One Man’s Life
He doesn’t feel any pain. He is not hungry and his back is ramrod straight. His hands don’t ache in the damp cold of winter and he will never have to sweat away another day in the sun.
Toward The Light
Last year I took a lot of photos of this old character. I met him on the steps of the WuXing Department store, where I saw him nearly every day for months, in all kinds of weather, playing his erhu (2 – stringed fiddle) for spare change. Over the period of that few months, the man and I developed a bit of an odd friendship. I often sat and listened to him for a few minutes before handing him some small bills as I went on to work. I think he liked me to sit with him, because over time he had become invisible. However, many folks would stop to gawk at me and then toss some money his way before moving on. At first, it was difficult for me to be close to him. He smelled bad and had no teeth. The resulting bare gums were infected and abscessed and a real mess to look at. One day it struck me that, I wouldn’t be seeing those infected gums if he wasn’t smiling at me. The smile was worth it. The combination of his toothless mouth and my poor Chinese meant I never understood a single word the man said to me, but still, we communicated.
A few months ago, I noticed he wasn’t around anymore. I am embarrassed to say I never thought much about it at the time, I figured somebody from the department store or perhaps even the police had made him move on to another less conspicuous place.
Last week, I met a former student and in the course of our conversation, she told me she had heard the old man died. She couldn’t be certain it was true but she was certain she had heard he became sick and died very quickly. I once read somewhere that if people thought you were dying they would give you their full attention. I think there is a lot of truth to that. I don’t know this man’s story but I wish I had taken more time to find out. Where was he from? Did he make his living as a musician? Why did he have to play his erhu for handouts? Where was his family?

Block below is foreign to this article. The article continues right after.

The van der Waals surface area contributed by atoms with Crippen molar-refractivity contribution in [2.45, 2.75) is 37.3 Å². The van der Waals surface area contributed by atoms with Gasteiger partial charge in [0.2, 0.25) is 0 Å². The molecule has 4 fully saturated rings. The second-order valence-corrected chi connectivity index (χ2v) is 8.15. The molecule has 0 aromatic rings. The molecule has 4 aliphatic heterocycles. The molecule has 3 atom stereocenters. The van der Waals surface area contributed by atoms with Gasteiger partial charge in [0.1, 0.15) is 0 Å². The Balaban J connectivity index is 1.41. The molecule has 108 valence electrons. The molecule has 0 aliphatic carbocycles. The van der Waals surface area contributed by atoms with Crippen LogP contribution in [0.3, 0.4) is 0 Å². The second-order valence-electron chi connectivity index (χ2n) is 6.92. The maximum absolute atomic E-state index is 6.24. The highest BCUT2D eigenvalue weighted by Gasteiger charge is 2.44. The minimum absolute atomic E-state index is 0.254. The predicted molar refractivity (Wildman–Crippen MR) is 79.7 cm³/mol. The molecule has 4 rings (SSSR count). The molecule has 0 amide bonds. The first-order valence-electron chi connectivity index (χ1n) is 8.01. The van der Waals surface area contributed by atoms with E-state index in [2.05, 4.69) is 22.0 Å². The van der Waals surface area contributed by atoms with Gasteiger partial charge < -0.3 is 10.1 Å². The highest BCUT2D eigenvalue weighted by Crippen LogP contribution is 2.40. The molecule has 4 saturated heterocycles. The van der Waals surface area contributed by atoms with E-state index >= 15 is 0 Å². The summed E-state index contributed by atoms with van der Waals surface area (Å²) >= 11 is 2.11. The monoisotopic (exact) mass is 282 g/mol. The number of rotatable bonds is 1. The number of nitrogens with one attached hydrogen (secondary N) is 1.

I took the top photo some weeks after taking the two on the bottom. He was making his way to “work”, crossing the First Bridge in the bike lane with traffic whizzing all around him. He’s carrying his erhu in a bag behind him. Look closely and you’ll see a hint of recognition and the beginning of a smile as he spots me taking the photograph. I later helped him up onto the sidewalk and we walked back to the department store together, where he unpacked the instrument and began to play.
Rock On My Brotha’
Counting The Haul
Now understand the guy couldn’t play a lick. I mean he was absolutely terrible. Perhaps he was a very good musician at one point but time had robbed him of the ability to make the beautiful melody of his youth. I still found him a compelling figure. He was a proud man, doing what he needed to do to survive in his old age.
On a personal note, I just finished my second week at my new job at Liuzhou Teachers College. I love it. The kids are motivated, kind and respectful. The staff is cordial and helpful and I can see making many close friends. I’ll try and take some shots of college life over the next week.
Today we are celebrating Mid-Autumn Festival here in China. I plan to go out later and take some photos. Mid-Autum Festival is somewhat similar in scope to Thanksgiving in the US. One of the traditions invloves handing out elaborately boxed pastries called moon cakes to family and friends. The cakes are vile. More to come…on the festival and the traditional ways to celebrate and those nasty little pastries.